As the presidential race continues and the mainstream media is filled with the nonsense of Donald Trump, something else has been going on actually worth celebrating: Sunshine Week. With a name like that, it must be good right?
For more than a decade – thanks to the American Society of News Editors – journalists and advocates alike have been celebrating the right to fight for a transparent government, and show that an “open government is good government.” Every March, a week is dedicated to this joyous occasion.
Michigan’s “sunshine laws,” such as the Freedom of Information Act and the Open Meetings Act, ensure that people can have access to government documents. With more than 713,000 FOIA requests during 2015, close to the record high of approximately 714,000 in 2014, that’s nearly a million things people are demanding to know.
While the 100 agencies subject to FOIA requests managed to set their own record for the most responses, just because a FOIA was processed doesn’t mean all of the information was granted. The Summary of Annual FOIA Reports for Fiscal Year 2015, released earlier this month, reported that of the hundreds of thousands of requests, 22.6 percent were fully granted and 40 percent were partially granted. Although the summary report mentions a release rate of 92.7 percent, less than a quarter of requests were fully granted, so information is still not completely transparent and accessible.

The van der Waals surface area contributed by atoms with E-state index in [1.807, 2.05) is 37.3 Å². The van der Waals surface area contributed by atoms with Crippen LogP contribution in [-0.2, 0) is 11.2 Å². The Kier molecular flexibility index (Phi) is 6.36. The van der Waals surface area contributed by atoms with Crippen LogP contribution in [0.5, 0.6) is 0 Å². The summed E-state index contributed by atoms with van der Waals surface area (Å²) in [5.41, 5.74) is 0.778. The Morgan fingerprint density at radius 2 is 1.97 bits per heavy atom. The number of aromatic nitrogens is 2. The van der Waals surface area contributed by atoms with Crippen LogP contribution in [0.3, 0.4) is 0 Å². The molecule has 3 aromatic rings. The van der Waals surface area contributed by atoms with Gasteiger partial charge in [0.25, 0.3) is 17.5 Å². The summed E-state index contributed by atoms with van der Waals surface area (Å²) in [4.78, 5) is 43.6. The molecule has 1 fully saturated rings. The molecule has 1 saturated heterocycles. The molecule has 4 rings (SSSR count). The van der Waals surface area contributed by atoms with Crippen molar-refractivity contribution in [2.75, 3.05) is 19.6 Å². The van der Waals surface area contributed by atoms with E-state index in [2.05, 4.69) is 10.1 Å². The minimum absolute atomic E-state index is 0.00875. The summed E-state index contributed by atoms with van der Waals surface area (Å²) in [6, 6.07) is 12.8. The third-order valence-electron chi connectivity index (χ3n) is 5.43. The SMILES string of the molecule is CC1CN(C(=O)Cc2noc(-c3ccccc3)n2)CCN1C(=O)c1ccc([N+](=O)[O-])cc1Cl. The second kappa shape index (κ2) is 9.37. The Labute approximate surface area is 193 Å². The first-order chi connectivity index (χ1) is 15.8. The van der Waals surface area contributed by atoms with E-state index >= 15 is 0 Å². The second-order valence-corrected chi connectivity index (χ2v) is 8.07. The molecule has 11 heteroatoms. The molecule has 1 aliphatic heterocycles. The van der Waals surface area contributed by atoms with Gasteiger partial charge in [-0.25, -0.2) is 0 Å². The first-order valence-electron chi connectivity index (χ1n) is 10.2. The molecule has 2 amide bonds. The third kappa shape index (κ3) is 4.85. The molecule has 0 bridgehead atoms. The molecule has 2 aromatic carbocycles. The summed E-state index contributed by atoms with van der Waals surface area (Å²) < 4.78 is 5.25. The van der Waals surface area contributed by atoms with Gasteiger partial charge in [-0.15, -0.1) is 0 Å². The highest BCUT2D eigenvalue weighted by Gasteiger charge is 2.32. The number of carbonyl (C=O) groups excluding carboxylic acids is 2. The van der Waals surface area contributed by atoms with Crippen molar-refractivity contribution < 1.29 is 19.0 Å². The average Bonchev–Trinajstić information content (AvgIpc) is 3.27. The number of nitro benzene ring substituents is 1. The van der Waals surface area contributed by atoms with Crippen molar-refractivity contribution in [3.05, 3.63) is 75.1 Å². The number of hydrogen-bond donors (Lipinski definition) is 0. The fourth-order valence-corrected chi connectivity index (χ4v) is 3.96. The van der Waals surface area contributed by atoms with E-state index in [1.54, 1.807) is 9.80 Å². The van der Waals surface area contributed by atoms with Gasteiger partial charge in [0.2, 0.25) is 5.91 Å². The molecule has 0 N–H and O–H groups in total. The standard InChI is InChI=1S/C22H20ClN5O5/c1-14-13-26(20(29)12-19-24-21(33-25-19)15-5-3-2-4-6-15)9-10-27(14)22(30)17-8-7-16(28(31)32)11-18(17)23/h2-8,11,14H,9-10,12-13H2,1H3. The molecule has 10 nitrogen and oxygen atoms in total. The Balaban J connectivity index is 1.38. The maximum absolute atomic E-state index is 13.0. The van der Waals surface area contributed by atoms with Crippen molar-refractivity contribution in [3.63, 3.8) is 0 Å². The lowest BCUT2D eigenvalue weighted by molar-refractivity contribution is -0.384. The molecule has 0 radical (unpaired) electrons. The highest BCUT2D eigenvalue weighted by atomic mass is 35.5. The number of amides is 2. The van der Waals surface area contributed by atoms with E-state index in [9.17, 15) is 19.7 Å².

Some questions come to mind when thinking about the amount of FOIA requests. Why are there so many? And if our government is already claiming transparency, then why is there a need to ask so much?
Ted Bridis, investigative editor for the Associated Press, provided an analysis in March 2015 in response to the record-setting number of requests made in 2014. Not only did his research find that there have been more requests than ever before, they are taking longer too.
“I think it’s a staffing and a rush problem. The numbers are way up and at the same time, the administration that has committed to transparency and committed to this process has cut the number of employees by almost 10 percent,” he said, during an interview with NPR.
While it may take the agencies longer than it should to respond, we applaud so many people who are asking for information that should be readily available to them anyway. People deserve to know what’s going on in their own country, and particularly their government.
Being aware of Sunshine Week is particularly important for student journalists. They are the ones who will be pursuing careers, constantly in search of the truth. The sunshine laws can potentially protect citizens from corrupted public bodies, and without people seeking the information, there is no one to hold accountable for the corruption. If we are to take part in the democratic process, then we are entitled to the information needed to participate effectively.
While we want to celebrate Sunshine Week, and those efforts that have gotten this movement to where it is today, there is always room to keep moving and progressing with information transparency. We have come along way as a country, but while there is still room for improvement, there are still waves to be made.
It’s great that Sunshine Week is nationally recognized every year, but don’t forget about your right to know more about your government the other 358 days.